But it was more than that.  I was chronically depressed and stressed out.  None of the situations I found myself in felt “right.”  In fact some of them were really ‘wrong’ feeling.  Like the time I dated the guy who laughed at my body and was so broke that he could not afford to call me. 

 See I’m really glad I didn’t have PIV with him.  or ever even sucked him off.  And while he was the worst, I never really connected with anyone I actually dated during college.  nothing lasted more than a couple months, and I always wanted to take it slowly.  It was never quite right.  I ended up fooling around and having some amount of Sexual relations, but PIV seemed too invasive and personal with any of the opportunities presented

Skip to my life after college.  There’s only been a year and a bit of it so far. May 18 my life began again!  Well, everything else was going well at the time as well.. but the big moment had it’s seed.  The 18th I met a nice young man who I was having a great time flirting with.  on the 20th he was leaving the state to back to school.  The 18th itself we were both covered in muck and really tired… (there was some college event i crashed at ucsd involving a water slide while in my clothes.)  So the 19th I stole him from the friend he was visiting and for the first time in four years and 10 months (exactly) I had PIV.

It was so much fun.  I was in a place where I could connect with another person even if it was ephemeral.  I knew what I was getting into.  He was studying in Pennsylvania, and I was planning on leaving the country at the end of the year.  There was no way it was turning into anything long distance.  Just one day.  Yes I was sad when it ended, but dammit I took what I could get and thoroughly enjoyed myself. 

The next week I started dating someone else, but it didn’t feel right.  So we didn’t do anything and I broke up with him and that nice young man passed through town for 6 days.  That was a fun week.  it sucked when he left.  but I’m so grateful that i was in a place to take advantage of what was offered.

so my in my limitted experience, hooking up can be very good.  I don’t think I’d hook up with people I’d see on a regular basis afterwards.  I mean what’s the point?  If you have great sex with them, then why not just keep doing it? Then you’re either fuck buddies or in a relationship both of which aren’t really just hooking up.  and who wants to hook up if it’s going to  be bad sex?

so Yeah.. In the past two weeks I found myself a boyfriend.  I’ve actually known him about 2 or three months, but I wasn’t paying much attention at the time as I was proccupied with boys from far away.  we didn’t wait long.  My body has been awakened.  I don’t think I could have waited long.  but again.  it feels right.  it might not feel so right in the near future or when I leave the country, but I’ll worry about that then.

College boys can’t “keep up”

I followed a link from Feministing to this article. 

In response to some guys who may have genuine “problems”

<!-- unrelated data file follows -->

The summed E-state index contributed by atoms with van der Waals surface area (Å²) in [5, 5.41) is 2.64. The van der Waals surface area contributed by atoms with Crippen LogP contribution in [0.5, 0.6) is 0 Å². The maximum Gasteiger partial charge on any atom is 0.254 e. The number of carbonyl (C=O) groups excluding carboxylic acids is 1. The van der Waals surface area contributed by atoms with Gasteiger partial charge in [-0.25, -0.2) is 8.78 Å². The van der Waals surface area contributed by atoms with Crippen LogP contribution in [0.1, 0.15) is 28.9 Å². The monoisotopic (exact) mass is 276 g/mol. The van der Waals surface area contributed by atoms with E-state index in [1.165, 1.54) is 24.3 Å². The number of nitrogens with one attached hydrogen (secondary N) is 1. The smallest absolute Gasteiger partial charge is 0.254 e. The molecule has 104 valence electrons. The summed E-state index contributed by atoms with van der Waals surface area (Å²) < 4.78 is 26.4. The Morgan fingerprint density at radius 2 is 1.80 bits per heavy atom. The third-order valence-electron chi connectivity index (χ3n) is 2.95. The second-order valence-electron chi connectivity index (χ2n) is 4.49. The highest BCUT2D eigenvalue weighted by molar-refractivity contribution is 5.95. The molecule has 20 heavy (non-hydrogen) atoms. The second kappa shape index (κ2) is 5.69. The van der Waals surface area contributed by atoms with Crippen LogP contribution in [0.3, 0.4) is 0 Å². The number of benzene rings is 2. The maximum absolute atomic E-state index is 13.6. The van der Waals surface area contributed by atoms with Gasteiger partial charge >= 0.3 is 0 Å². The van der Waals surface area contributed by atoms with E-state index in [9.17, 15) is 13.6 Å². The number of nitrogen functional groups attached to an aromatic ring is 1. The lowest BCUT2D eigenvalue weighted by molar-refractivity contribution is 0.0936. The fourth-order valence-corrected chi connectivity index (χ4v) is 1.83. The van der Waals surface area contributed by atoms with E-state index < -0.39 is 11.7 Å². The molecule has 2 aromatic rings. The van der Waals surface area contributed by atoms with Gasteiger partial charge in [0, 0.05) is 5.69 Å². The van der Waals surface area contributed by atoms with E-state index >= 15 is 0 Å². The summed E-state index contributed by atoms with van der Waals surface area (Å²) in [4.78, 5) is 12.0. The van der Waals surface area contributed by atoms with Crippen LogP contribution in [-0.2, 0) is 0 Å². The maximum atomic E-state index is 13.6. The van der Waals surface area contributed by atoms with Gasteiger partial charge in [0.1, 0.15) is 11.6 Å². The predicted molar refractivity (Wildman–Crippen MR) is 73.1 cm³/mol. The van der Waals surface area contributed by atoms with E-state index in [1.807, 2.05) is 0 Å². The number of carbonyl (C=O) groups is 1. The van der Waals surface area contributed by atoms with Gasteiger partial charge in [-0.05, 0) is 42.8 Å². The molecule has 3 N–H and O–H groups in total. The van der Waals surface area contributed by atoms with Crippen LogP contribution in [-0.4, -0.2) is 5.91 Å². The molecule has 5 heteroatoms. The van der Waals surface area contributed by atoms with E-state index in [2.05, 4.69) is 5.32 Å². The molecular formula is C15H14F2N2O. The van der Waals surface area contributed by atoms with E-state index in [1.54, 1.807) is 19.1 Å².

We need to (say it with me) deconstruct gender stereotypes. Not all women are like those described in the article, likewise not all men thrive on casual sexual encounters.

However men are expected to thrive in such an environment, so they have a hard time saying no, or admiting that they are not up to it.  Now when a woman is pressured into having sex, you can just use extra lube if her body is not responding.  they can be pressured into sex even when their body is saying no.  Men don’t have that option.

The big issue is respect.  It is a human thing.  We should respect eachother and if we do not find someone who’s boundries we are comfortable with, move on. 

 No one should be put into a situation where they feel they must do something sexual.  It should be a giving and pleasurable experience for both people.  (or “all people” if you are into that sort of thing.)

The problem is not that women are become more assertive sexual beings, it’s that men are not allowed to not be assertive sexual beings.  If a woman’s sex drive diminishes for a year or two that’s “normal female behavior” so why should anyone get so uptight about it happening to a guy?

 My issues with the rest of them. 

These guys with problems are complaining that women all want sex on the first date.  Well I’ve only recently emerged from academia and there are lots of women who like to wait.  (in college I was definitely one of them) Where are they meeting these people?  Maybe they need to find different types of people instead of just chasing a skirt that their body is telling them they don’t really want. 

 In terms of Conquest.  Ew.  I do believe there are some guys who get off on it.  if that’s what they are getting off on, and it’s lack of conquest causing their impotence, good riddance.  Who wants that anyway?  I’m supposed to feel sorry for a guy because he can no longer assert his power over me physically since i actually want to have sex?  that’s gross.  Impotence is not the problem in this situation.  

If a guy get’s off because he is able to pleasure his partner.  that’s cool, but because he tricked her into sex at all?  give me a break.  I concede pressure is different than force, but for someone to want to have to pressure me?  that seems dangerously close to them wanting to force me.